Lam Ching-wah



In Praise of the Yimeng
A Modern Revolutionary Ballet


Prologue: Dark clouds cover the mountain village. We are sent to drive off the wolves.

[1] - [2] It is autumn 1947. In the Yimeng mountain region, an armed working-team is sent to the mountains and the villagers gather to see off their relatives. Amid gunfire and smoke, the peasant woman Ying bids her husband, the leader of the team, farewell. Steadfast in the battle, they must triumph in victory. The returning battalion comes back to the village, as ferocious as tigers or wolves.

Scene 1: Milk is better than spring water. The army and the people are joined in a common cause.

[3] - [12] Ying finds the wounded leader Fang, while she is picking wild plants in the valley. She bandages his wounds with her apron. Half conscious Fang asks for water, but she has nothing to give him but the milk from her breast.

Scene 2: In the dark night the stove burns fiercely and passion and friendship run deep.

[13] - [19] The stars flicker in the sky. In her house Ying lights the stove to make chicken broth for her wounded comrade, hoping that he will soon recover. The bright fire in the stove represents Ying's burning heart.

Ying is not afraid of the enemy spies and tactfully sends them away, before hurrying to the mountain to tend the wounded comrade.

Scene 3: Looking after the wounded comrade with difficulty, but fighting the enemy with courage.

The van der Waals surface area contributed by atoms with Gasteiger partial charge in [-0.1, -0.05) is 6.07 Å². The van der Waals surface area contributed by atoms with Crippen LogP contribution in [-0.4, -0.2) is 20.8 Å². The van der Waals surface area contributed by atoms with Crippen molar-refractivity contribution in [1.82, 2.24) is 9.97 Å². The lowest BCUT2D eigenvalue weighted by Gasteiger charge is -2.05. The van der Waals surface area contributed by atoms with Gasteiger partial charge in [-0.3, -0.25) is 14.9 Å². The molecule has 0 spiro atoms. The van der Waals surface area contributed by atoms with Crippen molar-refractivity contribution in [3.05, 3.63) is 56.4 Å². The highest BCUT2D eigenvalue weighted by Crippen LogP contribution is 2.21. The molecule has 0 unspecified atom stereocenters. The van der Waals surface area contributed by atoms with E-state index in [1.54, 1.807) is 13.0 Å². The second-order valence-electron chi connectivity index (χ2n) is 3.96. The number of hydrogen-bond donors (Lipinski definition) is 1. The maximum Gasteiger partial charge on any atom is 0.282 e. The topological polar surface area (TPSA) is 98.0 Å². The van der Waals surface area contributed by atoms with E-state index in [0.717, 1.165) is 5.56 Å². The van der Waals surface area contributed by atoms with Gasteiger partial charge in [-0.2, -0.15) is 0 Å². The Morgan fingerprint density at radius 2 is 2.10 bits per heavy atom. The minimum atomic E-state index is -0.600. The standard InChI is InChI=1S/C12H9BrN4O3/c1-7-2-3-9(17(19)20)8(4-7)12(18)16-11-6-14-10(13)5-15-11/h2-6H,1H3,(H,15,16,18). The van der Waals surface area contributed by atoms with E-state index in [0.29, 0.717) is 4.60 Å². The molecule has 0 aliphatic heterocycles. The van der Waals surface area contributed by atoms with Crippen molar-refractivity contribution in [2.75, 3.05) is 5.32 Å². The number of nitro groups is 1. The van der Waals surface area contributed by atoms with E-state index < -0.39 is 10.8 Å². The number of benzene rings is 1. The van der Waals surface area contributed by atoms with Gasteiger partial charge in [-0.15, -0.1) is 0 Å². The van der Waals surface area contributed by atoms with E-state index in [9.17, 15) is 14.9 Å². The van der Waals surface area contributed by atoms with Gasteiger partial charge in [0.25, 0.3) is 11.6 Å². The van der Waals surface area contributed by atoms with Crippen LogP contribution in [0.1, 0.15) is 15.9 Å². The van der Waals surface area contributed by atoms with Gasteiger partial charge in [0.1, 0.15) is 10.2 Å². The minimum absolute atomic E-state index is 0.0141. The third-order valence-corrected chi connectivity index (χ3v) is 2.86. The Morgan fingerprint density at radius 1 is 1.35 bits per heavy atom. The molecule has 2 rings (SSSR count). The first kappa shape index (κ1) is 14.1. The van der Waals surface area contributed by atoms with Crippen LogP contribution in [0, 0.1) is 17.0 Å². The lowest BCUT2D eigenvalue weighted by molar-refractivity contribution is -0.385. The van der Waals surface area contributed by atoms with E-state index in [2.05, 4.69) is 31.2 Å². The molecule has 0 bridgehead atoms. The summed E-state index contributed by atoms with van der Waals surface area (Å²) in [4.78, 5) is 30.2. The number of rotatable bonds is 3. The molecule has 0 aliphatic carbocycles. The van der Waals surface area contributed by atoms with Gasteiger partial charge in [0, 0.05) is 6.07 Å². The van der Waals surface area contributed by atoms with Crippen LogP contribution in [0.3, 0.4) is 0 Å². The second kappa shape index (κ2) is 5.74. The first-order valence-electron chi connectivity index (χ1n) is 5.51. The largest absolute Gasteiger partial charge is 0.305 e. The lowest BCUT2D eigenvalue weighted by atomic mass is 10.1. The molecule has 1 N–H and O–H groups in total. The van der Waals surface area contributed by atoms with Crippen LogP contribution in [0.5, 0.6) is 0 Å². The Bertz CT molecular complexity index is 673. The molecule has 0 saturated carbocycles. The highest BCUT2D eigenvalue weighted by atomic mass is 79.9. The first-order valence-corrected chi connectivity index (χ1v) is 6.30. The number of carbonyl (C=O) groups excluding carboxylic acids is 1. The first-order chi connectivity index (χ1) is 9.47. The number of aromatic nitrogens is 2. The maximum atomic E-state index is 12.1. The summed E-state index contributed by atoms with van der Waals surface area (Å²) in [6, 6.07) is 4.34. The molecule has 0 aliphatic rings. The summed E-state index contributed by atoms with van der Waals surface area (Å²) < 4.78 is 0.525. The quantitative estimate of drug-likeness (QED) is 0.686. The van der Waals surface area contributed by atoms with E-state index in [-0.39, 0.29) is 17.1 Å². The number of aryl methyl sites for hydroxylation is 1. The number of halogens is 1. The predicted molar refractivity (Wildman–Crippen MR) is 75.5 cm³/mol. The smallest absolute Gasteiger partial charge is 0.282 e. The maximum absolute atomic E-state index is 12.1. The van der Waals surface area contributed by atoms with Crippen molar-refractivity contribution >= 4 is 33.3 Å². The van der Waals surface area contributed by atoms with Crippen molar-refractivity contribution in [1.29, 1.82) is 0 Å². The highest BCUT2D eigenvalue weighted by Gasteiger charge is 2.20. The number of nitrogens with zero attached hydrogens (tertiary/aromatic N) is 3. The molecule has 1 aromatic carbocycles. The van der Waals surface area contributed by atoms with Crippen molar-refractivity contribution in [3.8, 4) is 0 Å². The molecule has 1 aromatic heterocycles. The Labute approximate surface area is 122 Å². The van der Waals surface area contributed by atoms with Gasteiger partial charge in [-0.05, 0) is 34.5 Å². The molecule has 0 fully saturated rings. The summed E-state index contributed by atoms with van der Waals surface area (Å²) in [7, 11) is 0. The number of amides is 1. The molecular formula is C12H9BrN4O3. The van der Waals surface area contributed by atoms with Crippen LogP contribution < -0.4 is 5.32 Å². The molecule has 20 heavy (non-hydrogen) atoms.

[20] - [22] Fang holds the bowl of chicken broth and is deeply moved. This is not chicken broth but the heart showing the affection of Ying for the people's army.

Suddenly shots are heard. In their search for the wounded man the returning battalion ascends the mountain, holding torches. Ying distracts them by drawing attention to herself.

Scene 4: Sacrificing oneself to save one's family and joining together to beat the returning battalion.

[23] - [24] Ying brings the enemy back to the village, where they threaten the villagers, ordering them to hand over the wounded man. In desperation they snatch Ying's baby and are ready to throw it on the fire. Fang steps forward to stop them, and his shout of warning frightens the bandits.

The returning battalion is about to lead Fang away, but the villagers form a wall, holding hands. The enemy threatens to shoot, but the villagers stand firm. All of a sudden shouts and shots are heard all around. The armed working team returns in the nick of time and the bandits, surprised, try to escape.

Red flags fly on the peaks of Yimeng Mountain. Everywhere in the valley songs in praise of heroes are sung. Milk of the people and the hot blood of warriors, army and people are as one. Joining in the fight they go ever forward.